What Is an Irrevocable Trust?

An irrevocable trust is a type of trust that cannot be changed or dissolved once it has been established. Only under limited situations can an exemption be made, which typically requires either the agreement of all of the trust’s beneficiaries or by a court mandate.

With an irrevocable trust, all control over the assets included is relinquished to the trust. Thus, setting up an irrevocable trust is a much more permanent type of estate planning for doctors. Once assets are transferred into an irrevocable trust, they are removed from the grantor’s taxable estate. Like a revocable trust, many different types of assets can be included in an irrevocable trust.

Unlike a revocable trust, an irrevocable trust isn’t treated like a pass-through entity for tax purposes while the grantor is alive. Instead, an irrevocable trust is treated like a separate tax entity.

There are several different types of irrevocable trusts that fall under two main categories:

  • Living trusts - created and funded by the grantor during their lifetime

  • Testamentary trusts - created after the death of the individual and funded from their estate according to the terms of their will

Some commonly used ones for estate planning include:

  • Bypass trusts - used to protect property that would normally be transferred to a spouse upon death; the spouse can still receive income from or use the property, such as a house, but never owns the property

  • Charitable trusts - designed to make gifts to charitable organizations

  • QTIP trusts - qualified terminable interest property trusts postpone estate taxes until after the death of the surviving spouse

For tax purposes, an irrevocable trust can be treated as a simple, complex, or grantor trust, depending on how the powers are set up during formation.

There are several more types of irrevocable trusts and setting up any irrevocable trust can be complicated, so we highly recommend working with an estate planning attorney used to working with physicians when setting up your trust.

Pros and cons of irrevocable trusts

Advantages of an Irrevocable Trust

Offers protection from creditors and lawsuits. Since the assets within an irrevocable trust are completely transferred out of your ownership, they are no longer subject to your creditors or lawsuits. This can be a huge advantage for physicians, though we also recommend covering your basis first with proper insurance coverage including a personal umbrella policy and malpractice insurance with tail coverage. Certain tax-advantaged retirement accounts also offer some asset protection even outside of an irrevocable trust.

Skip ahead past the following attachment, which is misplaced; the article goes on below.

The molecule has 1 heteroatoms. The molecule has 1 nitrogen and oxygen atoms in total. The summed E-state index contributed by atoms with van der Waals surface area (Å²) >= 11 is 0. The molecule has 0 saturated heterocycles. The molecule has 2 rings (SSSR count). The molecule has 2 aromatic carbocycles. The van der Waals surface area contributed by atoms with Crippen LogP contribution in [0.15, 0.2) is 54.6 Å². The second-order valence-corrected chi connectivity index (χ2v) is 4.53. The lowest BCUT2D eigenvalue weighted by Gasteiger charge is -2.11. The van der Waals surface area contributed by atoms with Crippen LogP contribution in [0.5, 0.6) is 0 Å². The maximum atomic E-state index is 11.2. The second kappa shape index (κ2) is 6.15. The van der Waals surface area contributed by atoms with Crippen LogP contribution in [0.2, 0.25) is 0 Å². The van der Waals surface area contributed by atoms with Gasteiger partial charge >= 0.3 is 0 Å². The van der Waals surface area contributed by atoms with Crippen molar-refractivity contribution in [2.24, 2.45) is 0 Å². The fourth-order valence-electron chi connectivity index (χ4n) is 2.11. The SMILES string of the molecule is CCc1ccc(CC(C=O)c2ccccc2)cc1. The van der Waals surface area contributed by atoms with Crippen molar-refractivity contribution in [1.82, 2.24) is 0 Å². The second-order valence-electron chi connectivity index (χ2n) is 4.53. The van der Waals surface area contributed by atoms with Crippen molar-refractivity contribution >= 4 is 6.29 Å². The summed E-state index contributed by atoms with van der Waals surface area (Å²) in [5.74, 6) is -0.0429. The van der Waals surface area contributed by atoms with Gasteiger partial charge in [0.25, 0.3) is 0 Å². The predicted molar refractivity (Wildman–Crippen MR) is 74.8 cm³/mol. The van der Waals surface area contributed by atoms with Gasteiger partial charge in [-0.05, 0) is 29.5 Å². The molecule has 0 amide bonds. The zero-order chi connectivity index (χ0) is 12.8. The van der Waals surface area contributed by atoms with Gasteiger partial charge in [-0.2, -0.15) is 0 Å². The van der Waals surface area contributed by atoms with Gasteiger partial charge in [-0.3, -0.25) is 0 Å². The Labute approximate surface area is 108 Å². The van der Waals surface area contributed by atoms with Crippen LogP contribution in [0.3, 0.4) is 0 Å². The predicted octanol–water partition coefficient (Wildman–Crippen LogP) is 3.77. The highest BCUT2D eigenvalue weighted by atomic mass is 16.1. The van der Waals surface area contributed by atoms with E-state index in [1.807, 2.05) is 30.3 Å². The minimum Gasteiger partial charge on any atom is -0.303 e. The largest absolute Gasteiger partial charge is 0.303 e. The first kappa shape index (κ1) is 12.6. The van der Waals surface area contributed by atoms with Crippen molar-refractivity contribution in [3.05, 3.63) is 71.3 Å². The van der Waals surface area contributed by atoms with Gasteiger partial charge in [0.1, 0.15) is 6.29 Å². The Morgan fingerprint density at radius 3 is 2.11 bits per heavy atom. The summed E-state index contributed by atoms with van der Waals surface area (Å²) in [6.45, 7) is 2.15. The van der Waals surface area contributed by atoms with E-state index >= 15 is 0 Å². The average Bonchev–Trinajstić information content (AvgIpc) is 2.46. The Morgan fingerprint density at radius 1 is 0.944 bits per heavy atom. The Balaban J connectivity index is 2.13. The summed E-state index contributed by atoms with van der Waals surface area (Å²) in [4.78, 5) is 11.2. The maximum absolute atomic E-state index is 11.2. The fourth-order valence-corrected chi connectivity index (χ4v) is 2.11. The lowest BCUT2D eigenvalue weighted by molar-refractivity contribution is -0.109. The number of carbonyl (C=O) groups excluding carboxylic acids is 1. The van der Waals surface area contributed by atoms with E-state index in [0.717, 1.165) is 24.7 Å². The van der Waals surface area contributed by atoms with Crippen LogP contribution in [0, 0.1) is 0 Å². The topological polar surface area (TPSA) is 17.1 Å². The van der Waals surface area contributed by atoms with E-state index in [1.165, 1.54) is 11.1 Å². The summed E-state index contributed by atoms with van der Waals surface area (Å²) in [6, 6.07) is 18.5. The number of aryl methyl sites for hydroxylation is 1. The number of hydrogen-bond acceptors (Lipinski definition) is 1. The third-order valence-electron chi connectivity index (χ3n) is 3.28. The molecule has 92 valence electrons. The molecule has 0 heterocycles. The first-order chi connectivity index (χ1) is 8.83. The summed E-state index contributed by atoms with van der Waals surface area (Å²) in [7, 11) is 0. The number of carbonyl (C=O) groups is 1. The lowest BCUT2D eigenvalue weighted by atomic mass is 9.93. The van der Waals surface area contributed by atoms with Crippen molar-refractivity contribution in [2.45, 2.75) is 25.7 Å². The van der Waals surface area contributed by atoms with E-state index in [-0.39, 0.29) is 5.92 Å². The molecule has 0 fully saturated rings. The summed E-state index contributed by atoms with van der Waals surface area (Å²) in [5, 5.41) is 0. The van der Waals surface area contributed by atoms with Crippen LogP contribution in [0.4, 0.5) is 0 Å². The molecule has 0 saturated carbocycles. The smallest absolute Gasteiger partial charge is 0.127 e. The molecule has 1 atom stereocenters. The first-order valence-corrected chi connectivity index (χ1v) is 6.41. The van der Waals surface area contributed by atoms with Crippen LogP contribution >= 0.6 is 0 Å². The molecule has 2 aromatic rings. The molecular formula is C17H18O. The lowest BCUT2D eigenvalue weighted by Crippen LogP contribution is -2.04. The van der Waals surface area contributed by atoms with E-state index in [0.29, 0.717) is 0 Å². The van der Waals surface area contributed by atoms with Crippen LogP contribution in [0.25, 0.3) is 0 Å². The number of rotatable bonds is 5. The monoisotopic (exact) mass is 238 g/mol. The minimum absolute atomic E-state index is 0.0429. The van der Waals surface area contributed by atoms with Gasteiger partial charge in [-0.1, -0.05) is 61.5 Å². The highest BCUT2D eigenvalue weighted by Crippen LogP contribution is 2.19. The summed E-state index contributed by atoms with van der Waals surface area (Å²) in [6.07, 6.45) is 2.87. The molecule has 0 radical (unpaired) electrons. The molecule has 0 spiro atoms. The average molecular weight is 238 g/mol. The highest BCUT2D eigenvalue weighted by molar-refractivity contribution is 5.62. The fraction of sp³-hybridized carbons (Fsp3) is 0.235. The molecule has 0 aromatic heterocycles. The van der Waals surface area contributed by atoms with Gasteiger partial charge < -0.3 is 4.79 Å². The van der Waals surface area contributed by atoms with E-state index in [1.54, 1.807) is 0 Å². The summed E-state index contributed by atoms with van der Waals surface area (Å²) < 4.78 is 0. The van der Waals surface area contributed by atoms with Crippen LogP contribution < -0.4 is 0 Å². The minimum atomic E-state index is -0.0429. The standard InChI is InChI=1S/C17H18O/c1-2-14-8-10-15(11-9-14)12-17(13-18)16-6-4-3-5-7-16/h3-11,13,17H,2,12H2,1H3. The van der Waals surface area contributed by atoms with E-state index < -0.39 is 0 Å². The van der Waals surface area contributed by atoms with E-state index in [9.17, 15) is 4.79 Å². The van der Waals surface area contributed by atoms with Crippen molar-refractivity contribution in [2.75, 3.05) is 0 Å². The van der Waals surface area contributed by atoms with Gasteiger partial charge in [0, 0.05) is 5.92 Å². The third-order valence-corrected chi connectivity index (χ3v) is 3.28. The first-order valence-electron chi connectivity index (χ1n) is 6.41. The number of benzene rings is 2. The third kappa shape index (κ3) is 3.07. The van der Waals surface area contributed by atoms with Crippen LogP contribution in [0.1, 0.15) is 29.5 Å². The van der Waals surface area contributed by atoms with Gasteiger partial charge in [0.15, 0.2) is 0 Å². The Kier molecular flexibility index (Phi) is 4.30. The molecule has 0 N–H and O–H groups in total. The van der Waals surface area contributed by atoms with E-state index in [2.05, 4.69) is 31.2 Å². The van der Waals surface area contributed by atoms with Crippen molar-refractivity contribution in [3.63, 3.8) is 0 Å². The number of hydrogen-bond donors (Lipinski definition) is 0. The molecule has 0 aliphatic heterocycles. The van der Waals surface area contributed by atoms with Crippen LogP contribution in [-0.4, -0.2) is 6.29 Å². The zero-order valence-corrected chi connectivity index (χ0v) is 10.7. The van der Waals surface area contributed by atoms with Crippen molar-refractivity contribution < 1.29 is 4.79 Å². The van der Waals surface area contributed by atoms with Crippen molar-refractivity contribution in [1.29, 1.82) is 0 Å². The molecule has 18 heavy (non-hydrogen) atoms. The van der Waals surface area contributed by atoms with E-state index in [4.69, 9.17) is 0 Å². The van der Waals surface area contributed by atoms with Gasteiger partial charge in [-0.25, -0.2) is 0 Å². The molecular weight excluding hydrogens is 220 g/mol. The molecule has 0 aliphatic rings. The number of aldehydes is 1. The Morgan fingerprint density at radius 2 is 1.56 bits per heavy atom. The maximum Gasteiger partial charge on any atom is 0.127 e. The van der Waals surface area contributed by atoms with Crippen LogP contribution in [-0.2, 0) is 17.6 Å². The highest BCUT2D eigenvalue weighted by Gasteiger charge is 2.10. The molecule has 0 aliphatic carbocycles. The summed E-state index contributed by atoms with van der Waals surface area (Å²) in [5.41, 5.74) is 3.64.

Avoids probate and fees. Like a revocable trust, irrevocable trusts allow your beneficiaries to skip the probate process, which can allow them to receive their inheritance faster and without costly legal fees for the probate court proceedings.

Provides tax benefits. When you transfer assets into an irrevocable trust, they become part of an entirely new tax entity. If you have a taxable brokerage account of stocks, bonds and mutual funds, any dividends and interest produced by those assets will no longer be taxable income on your individual tax return. Instead, that income and tax burden becomes the responsibility of the trust.

As mentioned above, these assets also no longer count toward the gifting limit or are subject to estate taxes, which has the potential to save your beneficiaries a significant amount of their inheritance in taxes if above gifting exemption limits. If your beneficiaries live in a state with an inheritance tax, an irrevocable trust can help avoid inheritance taxes as well.

Side note: Income taxes are handled and paid by a trust versus a beneficiary differently, depending on if the irrevocable trust is a grantor or a non-grantor trust. Consult with your estate planning attorney and/or tax professional when determining which type of trust you want to set up.

Protects doctors’ privacy. Like a revocable trust, assets moved into an irrevocable trust become the property of the trust and are no longer treated as property of the grantor. This can allow for more privacy of how assets held within the trust are treated, and remove your personal information from ownership records for these assets.